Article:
Banning income discrimination promotes more inclusive cities

by Andrew Neuhauser, Managing Attorney

The COVID-19 pandemic didn’t create the eviction crisis in our country. But it has made it worse.

It also has made it public. You can barely read headlines or turn on the news without seeing a story about evictions.

As a result, it’s created a space for more community conversations, and even proposed legislation, around the eviction process and the rights of renters.

One such conversation is the issue of “income discrimination” for renters. “Income discrimination” means refusing to rent to somebody based on the type of income they have -- child support, disability benefits, subsidized housing vouchers, etc.

Simply put: think of a newspaper ad for an apartment that reads “No Section 8.”

In Ohio, it’s currently legal to discriminate against low-income renters this way. What source-of-income ordinances (like the one recently passed by Akron City Council) aim to do is bolster anti-discrimination laws and promote equality in urban development.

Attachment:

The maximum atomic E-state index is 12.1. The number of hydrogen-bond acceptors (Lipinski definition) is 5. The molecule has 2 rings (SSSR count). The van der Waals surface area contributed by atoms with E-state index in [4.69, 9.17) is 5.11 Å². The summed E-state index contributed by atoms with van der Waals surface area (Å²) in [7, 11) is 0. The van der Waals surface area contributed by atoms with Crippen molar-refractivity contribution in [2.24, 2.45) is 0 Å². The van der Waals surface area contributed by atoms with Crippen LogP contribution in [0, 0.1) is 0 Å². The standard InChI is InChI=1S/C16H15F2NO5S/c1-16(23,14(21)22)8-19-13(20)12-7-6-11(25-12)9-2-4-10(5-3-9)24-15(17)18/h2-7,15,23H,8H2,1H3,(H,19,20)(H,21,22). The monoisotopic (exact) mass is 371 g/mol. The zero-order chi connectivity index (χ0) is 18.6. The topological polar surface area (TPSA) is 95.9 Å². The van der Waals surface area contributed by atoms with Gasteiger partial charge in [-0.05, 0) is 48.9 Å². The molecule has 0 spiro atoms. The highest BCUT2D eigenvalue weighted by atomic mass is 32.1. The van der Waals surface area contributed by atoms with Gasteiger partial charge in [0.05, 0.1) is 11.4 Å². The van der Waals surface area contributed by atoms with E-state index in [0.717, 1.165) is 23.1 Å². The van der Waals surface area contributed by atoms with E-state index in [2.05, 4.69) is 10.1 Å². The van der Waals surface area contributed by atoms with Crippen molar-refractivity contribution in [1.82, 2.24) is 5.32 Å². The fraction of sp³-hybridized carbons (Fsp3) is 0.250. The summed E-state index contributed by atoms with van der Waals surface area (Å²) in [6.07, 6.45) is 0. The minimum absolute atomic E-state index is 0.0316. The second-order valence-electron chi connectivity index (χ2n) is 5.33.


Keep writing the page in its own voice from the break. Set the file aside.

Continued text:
And this brings us to our key premise: banning income discrimination promotes more inclusive communities.

Banning income discrimination in rental housing has far-reaching positive impacts beyond the traditional Section 8 tenant. It gives protections to residents with disabilities, young adults who are aging out of the foster care system, veterans, and people who live with chronic diseases like HIV/AIDS. It has long-term benefits for children living in poverty by broadening the neighorboods their families could rent in and therefore affecting their stability and access to a quality education. It would help the community take important steps toward desegregating neighborhoods by making quality housing stock more affordable to low-income families.

Above all, source-of-income legislation ensures that all renters, regardless of their socioeconomic level, are seen as human beings, each one just as worthy of safe and stable housing as anyone else. And this notion, of treating each other with dignity, respect, and worth, is the cornerstone of equity and inclusion.

This article is part of Legal Aid’s “Big Ideas” series.

Posted: June 8, 2021